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Former Jets GM Mike Tannenbaum says Santonio Holmes hasn't worked out

Former Jets general manager Mike Tannenbaum looks on

Former Jets general manager Mike Tannenbaum looks on from the sideline before a game against the Pittsburgh Steelers at Heinz Field. Credit: Getty, 2010

FLORHAM PARK, N.J. - Asked during a WFAN radio interview if he regrets giving Santonio Holmes a $45.25-million contract in 2011, former Jets general manager Mike Tannenbaum said Holmes hasn't lived up to the money.

"You're always looking for playmakers," said Tannenbaum, who traded a fifth-round pick to the Steelers for Holmes in 2010 and re-signed him to a multiyear deal the next season. "Obviously, he hasn't played as well as the contract we gave him. So right now, that doesn't look like a great decision."

Tannenbaum still believes, however, that Holmes is a playmaker. "Obviously for a lot of reasons, including injury, he hasn't played as well. But there's still a lot of talent there," said Tannenbaum, now an agent.

Tannenbaum -- who was fired in January after a 6-10 season and replaced by John Idzik -- also shouldered the blame for the lack of depth at skill positions and the release of fan favorites Jerricho Cotchery and Danny Woodhead during his tenure.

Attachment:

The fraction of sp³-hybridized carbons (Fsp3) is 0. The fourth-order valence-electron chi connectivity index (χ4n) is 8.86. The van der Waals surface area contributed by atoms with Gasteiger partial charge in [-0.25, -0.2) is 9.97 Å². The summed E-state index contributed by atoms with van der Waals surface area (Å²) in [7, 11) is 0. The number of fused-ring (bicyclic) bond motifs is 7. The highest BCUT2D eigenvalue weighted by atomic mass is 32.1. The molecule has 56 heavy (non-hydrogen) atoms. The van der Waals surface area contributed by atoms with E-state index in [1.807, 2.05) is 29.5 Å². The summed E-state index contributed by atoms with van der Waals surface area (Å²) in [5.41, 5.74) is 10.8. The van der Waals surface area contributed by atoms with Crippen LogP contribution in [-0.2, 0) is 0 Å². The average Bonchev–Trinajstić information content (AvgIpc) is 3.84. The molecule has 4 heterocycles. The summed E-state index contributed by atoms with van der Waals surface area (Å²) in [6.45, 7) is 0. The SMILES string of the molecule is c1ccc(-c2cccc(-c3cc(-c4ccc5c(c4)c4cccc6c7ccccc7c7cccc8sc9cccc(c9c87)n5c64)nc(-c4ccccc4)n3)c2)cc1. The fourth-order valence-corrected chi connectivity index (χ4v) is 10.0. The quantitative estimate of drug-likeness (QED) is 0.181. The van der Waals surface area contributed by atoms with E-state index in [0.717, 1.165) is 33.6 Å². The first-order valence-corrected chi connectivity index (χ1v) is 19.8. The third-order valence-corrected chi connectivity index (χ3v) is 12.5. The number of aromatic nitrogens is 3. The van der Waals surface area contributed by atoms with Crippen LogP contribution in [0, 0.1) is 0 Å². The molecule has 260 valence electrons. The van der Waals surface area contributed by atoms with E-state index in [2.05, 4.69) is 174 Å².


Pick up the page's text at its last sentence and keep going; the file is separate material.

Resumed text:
Eyes on the prize

A day after Holmes said he's willing to take a pay cut to remain a Jet, Rex Ryan said he wants everyone's focus to be on the Browns. "He wants to be a Jet -- I think we all do," Ryan said. "That's a whole locker room that wants to be Jets and they're proud to be Jets and that makes me feel good. There's no question about that. But my point would be about, let's finish this job, let's put every bit of our attention to detail on Cleveland, and I'm talking to myself as well."

Jet streams

Asked about the blocked punt last week in Carolina, special-teams coordinator Ben Kotwica said, "I've got to do a better job of training that unit." The Jets used a three-gunner formation to stop return man Ted Ginn Jr., which allowed an unblocked linebacker (Jason Williams) to rush the long snapper, Tanner Purdum, and block the punt. "Any time you have a critical mistake, you regret that action," Kotwica said.

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